37. 37. l J I: C] . ‘:3$'#‘n’ ".1 ME k-‘VII V ' 77:/ iuscurrziwdtoorrtvlwuiii bnwdhvlhrta-grad? 20.! mm akur : ‘L7"aae; ~ tau-s, u5( spurts aéucv: -if sac‘ mi Map; gngvaatv D-M: cs«; qmgn. ~ mwscrfaua A A‘-yin !0"4s; - keys wnrumr-: lfsmdodardprvidrts ‘avyI¢: r.f-cvrrrurrvycvY Plan a safe, enjoyable use for greywater: create an oasis or an orchard. These systems are generally simple to install and maintain, are inexpensive, beautiful, and provide reasonably efficient re-use of greywater.
  38. 38. uurauai-‘ii’ L. 'e . < f ' V ' firms: -'5 ma-wa roam-I -M awn avwrstarlwgcam bu! rl»‘: 'v . aAut)‘0'4¢t; ~| :au; 4( spds atrzzov-av am‘ reg-5 gm. -yvaavrmv ocn; vIyA: - : i~: ufa: u: A ham i0'.1¢y tap: uh: Mav rt’: mdodarnfpnurux ywywtofitmmmryoef A good system would use underground pipes to discharge kitchen sink greywater (full of composting organic solids) to the roots of a tree in a mulch basin (a depression dug around a bush/ tree, and excavated soil is positioned to form a circular wall around the basin. The basin is then backfilled with mulch. Greywater is directed to the basin, cannot escape, and cannot surface above the mulch).
  39. 39. FIGURE 2: GREYWATER CONTAINED AND Covsnzo IN A Bnmcmso DRAIN-FED MULCH Bitsm (mzv/ mom VIEW) Ernclcscddumbaaptiarvshawwatlcfhclurdischaiycapflonsivwnatrlght (yaucanskiptharestafthedctailsfvrnaw. ncilnefa-bacirtoflibflgwelacar). i‘-‘lav splitter nglswr cmpy 1 gal piastic Outlet dial-ntsr opflon potcavarcdmth upside-davn. empty5gal Claardochargsouflstopelon stepping stones piaauc pat Mail bottom if subsurface distribution is not ailavs access to cut out and holes drilled in raqul-ad. Gwcan be discharged double all for clsan- the suns. Allows solids out 2’ above surface of mulch into which it quioldy disappears. This is much simpler to construct and maintain and the added hum: rbk is minimal (subsurface dis- trfbuflon ls prefcrrvd for kitchaf sink mtcr so vsrmin can‘: use it as a fond source). Mg without lmack- WW Into mulch fvrbiodqradr ingdinorieaoosln ‘Mama, uansocloggingdoosnot (the most common puck fgrugy occur. It isveiylmpar-nan: unaytodlscurbthc kygln, thatdischargccndofylpc flow) ls2'a-mareabavcary obstructiomsasaildsdo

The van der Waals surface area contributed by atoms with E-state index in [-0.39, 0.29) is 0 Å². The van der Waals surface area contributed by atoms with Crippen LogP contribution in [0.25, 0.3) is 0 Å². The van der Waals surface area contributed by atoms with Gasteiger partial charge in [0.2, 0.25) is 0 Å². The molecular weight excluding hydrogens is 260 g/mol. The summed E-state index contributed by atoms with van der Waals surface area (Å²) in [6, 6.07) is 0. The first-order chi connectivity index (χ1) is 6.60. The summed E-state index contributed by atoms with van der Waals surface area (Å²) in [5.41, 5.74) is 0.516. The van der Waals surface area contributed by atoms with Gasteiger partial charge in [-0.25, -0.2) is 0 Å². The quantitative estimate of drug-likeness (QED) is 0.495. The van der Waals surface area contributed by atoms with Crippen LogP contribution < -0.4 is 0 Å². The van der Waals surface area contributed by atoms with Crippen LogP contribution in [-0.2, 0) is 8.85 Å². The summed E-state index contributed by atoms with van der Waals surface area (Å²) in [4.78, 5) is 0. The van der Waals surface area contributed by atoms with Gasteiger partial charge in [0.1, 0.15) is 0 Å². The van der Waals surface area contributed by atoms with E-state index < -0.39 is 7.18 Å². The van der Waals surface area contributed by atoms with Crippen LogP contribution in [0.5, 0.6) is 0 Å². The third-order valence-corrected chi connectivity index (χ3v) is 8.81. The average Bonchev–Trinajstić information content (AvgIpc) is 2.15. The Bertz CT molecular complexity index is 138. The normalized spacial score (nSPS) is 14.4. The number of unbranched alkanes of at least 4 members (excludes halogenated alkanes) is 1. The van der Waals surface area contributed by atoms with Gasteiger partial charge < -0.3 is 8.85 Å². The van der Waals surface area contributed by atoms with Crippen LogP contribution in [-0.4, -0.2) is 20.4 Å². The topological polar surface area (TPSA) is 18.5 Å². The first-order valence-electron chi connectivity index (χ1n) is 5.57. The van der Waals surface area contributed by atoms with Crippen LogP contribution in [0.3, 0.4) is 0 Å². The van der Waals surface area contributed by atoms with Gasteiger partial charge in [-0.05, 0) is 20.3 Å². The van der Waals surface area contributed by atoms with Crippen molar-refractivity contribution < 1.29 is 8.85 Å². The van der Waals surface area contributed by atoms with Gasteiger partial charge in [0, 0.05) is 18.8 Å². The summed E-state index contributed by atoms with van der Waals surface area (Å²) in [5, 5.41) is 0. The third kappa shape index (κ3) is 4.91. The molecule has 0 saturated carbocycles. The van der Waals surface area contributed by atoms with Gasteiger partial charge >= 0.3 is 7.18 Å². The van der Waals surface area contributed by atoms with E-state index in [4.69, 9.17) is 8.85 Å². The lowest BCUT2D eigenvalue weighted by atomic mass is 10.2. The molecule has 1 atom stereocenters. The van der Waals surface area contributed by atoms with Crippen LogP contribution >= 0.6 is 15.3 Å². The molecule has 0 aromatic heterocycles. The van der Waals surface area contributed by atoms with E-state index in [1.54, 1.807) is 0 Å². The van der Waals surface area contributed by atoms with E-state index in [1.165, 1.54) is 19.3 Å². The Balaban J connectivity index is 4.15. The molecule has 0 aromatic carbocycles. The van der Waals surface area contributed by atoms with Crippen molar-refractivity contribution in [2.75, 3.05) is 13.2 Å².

40. 40. El mil‘) til. Irrigation of acidic plants which can't take alkaline greywater . x l ll ll 2 Plant sage grass and rosemary instead of foxgloves.
  41. 41. Q“ llfll ZRR@FlE Trying to connect a garden hose directly from the back of the laundry washer l ll 0 T l 0 Use a surge tank (eg. plastic barrel) so that large flows from the bath or washing machine do not back up into the house. .